While the Maharashtra government’s inquiry into Tuesday’s massive outage in Mumbai will point to the choking of the transmission grid into the city as a major cause after Unit 5 at the Tata Trombay facility tripped, the attempt to protect customers from a tariff shock was a big reason for the blackout.
Anticipating more festival demand, the Maharashtra State Load Despatch Centre (MSLDC) had on August 26 asked Tata Power to start producing power from its 500 MW Unit 6 in Trombay that runs on oil. Had Unit 6 been functioning on Tuesday, even after Tata Power’s 500 MW Unit 5 had tripped, the city wouldn’t have had an outage.
But Tata Power did not commission Unit 6 as it was not clear who would pay for the extra cost — at current oil prices, a unit of electricity would cost R11-12 — and wrote to Brihanmumbai Electric Supply & Transport and Reliance Infrastructure, to which it supplied power.
On August 29, BEST wrote back to Tata Power saying it did not wish to bear the costs, indeed it wished “to amend the PPA for exclusion of Unit-6 being costly generation and till all the formalities are completed for taking Unit-6 out from the PPA, it is to be presumed that Unit-6 is excluded from the PPA”.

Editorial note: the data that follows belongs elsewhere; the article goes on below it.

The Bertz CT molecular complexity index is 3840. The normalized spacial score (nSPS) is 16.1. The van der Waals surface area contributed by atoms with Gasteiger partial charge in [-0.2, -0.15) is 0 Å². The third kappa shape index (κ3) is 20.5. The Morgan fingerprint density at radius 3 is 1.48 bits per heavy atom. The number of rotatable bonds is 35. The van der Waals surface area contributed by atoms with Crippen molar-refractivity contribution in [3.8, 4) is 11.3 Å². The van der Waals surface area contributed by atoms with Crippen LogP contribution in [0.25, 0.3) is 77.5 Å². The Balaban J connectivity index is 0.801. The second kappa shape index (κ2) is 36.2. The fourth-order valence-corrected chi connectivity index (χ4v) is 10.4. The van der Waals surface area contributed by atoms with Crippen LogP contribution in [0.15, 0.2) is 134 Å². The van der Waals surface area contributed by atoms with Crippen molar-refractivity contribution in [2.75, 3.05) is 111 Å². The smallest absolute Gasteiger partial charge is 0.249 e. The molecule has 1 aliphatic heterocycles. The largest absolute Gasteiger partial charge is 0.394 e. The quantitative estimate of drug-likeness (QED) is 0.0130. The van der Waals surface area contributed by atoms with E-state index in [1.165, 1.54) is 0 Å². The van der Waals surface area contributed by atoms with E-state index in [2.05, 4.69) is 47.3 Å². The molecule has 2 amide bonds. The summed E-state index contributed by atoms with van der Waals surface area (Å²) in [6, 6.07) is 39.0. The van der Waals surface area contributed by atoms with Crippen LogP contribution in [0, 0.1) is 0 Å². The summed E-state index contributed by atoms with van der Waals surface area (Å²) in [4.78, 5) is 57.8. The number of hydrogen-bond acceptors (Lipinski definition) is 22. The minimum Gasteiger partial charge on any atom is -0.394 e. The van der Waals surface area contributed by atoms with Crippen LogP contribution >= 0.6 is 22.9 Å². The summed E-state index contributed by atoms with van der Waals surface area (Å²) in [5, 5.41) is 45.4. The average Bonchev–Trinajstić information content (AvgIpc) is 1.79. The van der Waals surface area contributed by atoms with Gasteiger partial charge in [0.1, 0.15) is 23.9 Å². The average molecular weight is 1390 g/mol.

BEST said the methodology being proposed to share the costs of the more expensive Unit 6 had been agreed to in the past, but that was only to tide over the alarming power situation during the summer months.
BEST’s calculations, in all probability, were that if there was a power shortage — and it wasn’t to know Unit-5 would trip — this could easily be met through less costly imports. After all, there could be questions asked later as to why costly Unit 6 power had been bought at R11-12 per unit when this could just as easily have been imported at R3-4. The problem, however, is that Mumbai’s transmission system is too overloaded to take more imports.
In the event, on August 29, Tata Power wrote to MSLDC saying that it could not bring Unit 6 into operation until R-Infra and BEST agreed to share costs with it — it attached the BEST letter that said “we request you to give necessary instructions to your officers for not scheduling any power from Unit-6 to BEST (if it is operated for any reason) and you are also hereby informed not to raise any bills against power generated from Unit-6 as the same will not be paid by us”.
Tata Power then suggested a meeting be convened with the principal secretary (energy) chairing it and coming to a cost-sharing formula of the type agreed to just a few months ago when Unit 6 was last run.
That meeting, ironically, has been scheduled for later on Thursday.
While Thursday’s meeting will probably lay out a firm cost-sharing principle that all distribution companies continued…